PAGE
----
In today’s fast-paced business space where change has become the norm, worker skills requirements frequently shift. The result is not really a skills shortage, though media and many business experts use that term. Rather, demand is greater than supply at different times and for certain skills. In today’s market, this situation applies to many technology skills, particularly those related to artificial intelligence and machine learning. At another time the situation may apply to, say, project management or marketing skills.
When demand for new skills arises, a company has two choices:
- Search for and bring in new talent with the needed skills
- Implement upskilling/reskilling training for current workers
In the first choice, a company risks a constantly spinning revolving talent door: New employees come in while current workers leave. In addition to the direct costs associated with continuous onboarding, the organization stands to lose the value of institutional knowledge of veteran staff.
The second choice will likely be more cost-effective and also retain valued employees. Talent has professional development opportunities and the company retains stability while needed skills are added to the talent pool.
Adding and Refreshing Skills in Your Direct Sourcing Program
For the same reasons, upskilling and reskilling can be effective strategies in your direct sourcing program. While you continue to seek independent talent to fill skills gaps, you also have professionals in the program who are valuable to the company. Like valued employees, it’s better for the company to retain relationships with these workers.
Offering upskilling and reskilling opportunities in your direct sourcing program is an all-around win. To ensure an effective effort:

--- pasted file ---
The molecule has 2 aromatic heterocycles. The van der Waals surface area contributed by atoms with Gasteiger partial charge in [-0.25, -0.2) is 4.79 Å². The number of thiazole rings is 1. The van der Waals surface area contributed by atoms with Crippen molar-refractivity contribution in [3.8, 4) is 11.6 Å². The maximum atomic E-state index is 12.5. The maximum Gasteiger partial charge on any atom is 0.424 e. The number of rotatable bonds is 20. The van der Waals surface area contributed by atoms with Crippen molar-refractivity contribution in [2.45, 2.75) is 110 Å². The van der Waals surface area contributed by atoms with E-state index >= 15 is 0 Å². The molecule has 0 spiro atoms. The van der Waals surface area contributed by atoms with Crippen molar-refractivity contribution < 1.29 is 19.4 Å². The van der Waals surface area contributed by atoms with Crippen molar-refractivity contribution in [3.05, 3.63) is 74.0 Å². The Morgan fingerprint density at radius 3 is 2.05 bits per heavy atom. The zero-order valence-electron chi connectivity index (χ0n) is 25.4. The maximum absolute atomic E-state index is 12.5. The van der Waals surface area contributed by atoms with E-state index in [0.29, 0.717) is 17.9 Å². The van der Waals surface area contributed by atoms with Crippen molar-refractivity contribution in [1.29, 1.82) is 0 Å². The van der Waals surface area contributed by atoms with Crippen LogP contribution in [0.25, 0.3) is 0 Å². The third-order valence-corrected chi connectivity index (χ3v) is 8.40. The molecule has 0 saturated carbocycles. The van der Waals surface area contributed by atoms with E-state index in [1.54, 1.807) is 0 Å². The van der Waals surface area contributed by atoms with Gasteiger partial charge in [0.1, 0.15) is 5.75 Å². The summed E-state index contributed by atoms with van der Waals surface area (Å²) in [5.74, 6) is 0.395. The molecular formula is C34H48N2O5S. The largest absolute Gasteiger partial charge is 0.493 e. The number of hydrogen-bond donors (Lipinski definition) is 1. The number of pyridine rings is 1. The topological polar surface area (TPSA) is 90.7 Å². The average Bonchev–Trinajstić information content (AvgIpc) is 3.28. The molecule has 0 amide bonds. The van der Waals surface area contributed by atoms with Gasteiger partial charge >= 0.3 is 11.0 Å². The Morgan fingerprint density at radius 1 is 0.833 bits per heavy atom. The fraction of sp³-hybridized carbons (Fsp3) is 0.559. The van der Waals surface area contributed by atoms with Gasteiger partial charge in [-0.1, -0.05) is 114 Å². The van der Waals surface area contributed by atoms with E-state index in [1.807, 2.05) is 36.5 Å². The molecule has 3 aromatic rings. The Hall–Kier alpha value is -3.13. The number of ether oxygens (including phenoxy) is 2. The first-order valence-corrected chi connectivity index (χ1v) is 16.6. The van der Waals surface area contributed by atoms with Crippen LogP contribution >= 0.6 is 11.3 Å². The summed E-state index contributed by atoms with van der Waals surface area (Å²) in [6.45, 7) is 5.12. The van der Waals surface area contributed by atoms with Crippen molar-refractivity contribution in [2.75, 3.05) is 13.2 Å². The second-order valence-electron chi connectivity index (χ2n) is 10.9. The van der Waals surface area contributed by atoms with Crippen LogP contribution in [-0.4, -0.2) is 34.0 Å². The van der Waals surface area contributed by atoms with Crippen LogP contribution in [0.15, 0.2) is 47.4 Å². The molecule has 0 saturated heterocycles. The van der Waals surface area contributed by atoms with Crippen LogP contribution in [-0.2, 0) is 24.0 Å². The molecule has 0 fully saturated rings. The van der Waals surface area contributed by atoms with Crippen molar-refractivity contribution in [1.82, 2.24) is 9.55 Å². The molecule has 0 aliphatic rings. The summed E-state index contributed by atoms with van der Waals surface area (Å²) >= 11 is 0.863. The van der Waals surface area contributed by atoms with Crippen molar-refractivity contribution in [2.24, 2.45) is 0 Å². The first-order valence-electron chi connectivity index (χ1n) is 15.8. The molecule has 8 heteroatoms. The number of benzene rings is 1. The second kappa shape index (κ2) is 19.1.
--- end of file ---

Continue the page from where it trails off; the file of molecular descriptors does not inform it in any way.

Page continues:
Conduct a skills assessment when needed
While you want to perform a skills assessment annually, ideally during the yearly planning cycle, be prepared to revisit it if needed. For example, new market events, a midstream strategic course correction, or other unexpected conditions may change your skill needs. In such cases, adjusting your skills assessment to align with the current state is important.
Stay up to date on business trends that impact skill needs
Anticipate changes in those needs and train current members of your direct sourcing program to ensure they can move in different directions.
Include independent talent in the company’s internal skills development program
Offer independent talent opportunities to upskill or reskill as part of their association with your direct sourcing program. The upskill/reskill strategies you pursue for your direct sourcing program may be similar to your employee training activities. If this is the case, dovetailing into the company training function can be most effective.
Keep your talent informed about anticipated skill needs and actively encourage the high-value independent professionals in your program (those you want to keep engaging) to pursue further skill development. In addition, stay in touch with hiring managers to get on-the-ground insights (to go with your trends tracking) about what needs they see ahead.